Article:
Seeing and Knowing: The Natural History Drawings of Robert Bruce Horsfall

Apr 05, 2019 - Sep 28, 2019
Eisenberg Gallery

Around the turn of the twentieth century, scientific disciplines increasingly shifted to molecular and behavioral studies, and the divide between scientists and “gentlemen naturalists” became more firmly entrenched. This exhibition explores how academically-trained artist and New Jersey resident Robert Bruce Horsfall (1869-1948) negotiated these changing dynamics while working for scientists and natural history museums across the Northeast. Like many artist naturalists of the time, Horsfall traveled on expeditions documenting flora, fauna, landscapes, and topography as field notes for works that would be finished and prepared for publication in the studio. As an artist in the scientific community Horsfall enjoyed commercial success painting backgrounds for nature dioramas and supplying animal illustrations for a variety of popular and professional scientific publications. Drawn from the Zimmerli’s collection of works on paper, this exhibition shows how scientific illustrators at this time understood and translated the natural world though a variety of artistic conventions. The drawings, sketches, and paintings demonstrate traditional approaches to natural history often rooted in art historical precedents, but they also show how images could function differently for private and public use as illustration’s scientific value was being challenged.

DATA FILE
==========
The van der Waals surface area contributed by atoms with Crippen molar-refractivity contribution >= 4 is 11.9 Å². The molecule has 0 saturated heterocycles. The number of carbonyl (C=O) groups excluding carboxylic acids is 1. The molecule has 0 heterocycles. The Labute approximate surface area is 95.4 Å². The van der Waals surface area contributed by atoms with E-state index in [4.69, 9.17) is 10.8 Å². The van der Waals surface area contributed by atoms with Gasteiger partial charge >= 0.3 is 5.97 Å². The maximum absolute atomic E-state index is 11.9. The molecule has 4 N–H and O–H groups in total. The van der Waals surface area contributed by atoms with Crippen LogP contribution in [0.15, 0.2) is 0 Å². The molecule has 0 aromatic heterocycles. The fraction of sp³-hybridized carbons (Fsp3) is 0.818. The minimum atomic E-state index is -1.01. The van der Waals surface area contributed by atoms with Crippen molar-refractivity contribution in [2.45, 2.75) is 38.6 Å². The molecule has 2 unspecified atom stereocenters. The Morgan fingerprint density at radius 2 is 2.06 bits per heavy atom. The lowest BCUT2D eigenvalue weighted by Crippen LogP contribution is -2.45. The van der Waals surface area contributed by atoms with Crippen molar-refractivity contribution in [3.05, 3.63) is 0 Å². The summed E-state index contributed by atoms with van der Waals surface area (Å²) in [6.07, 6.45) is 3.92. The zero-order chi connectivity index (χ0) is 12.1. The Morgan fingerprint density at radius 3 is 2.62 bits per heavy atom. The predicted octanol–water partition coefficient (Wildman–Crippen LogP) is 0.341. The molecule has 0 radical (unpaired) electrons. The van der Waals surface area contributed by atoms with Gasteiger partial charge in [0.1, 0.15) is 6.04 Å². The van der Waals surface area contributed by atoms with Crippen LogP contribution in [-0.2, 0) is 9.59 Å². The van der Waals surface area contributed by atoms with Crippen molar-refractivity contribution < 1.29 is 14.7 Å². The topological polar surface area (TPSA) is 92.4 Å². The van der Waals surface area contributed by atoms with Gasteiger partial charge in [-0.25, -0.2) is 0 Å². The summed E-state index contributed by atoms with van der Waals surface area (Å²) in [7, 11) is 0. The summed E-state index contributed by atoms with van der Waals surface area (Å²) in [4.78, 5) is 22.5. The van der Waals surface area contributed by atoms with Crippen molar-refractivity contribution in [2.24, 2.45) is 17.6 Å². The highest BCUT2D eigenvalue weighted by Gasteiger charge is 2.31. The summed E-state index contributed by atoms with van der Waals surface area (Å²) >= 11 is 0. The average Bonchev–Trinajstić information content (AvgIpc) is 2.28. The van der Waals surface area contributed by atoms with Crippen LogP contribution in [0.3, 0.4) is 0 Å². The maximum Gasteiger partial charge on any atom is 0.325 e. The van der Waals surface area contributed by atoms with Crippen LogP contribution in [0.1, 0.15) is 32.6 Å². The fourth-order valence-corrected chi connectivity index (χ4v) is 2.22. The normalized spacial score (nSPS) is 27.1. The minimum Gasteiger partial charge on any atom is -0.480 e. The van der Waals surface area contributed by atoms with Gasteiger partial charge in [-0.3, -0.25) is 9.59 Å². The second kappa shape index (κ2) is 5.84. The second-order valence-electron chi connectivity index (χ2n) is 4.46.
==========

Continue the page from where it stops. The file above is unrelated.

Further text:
Organized by Kimiko Matsumura, Graduate Curatorial Assistant (2017-2018) and PhD Candidate, Department of Art History, Rutgers University, with the assistance of Donna Gustafson, Curator of American Art and Mellon Director of Academic Programs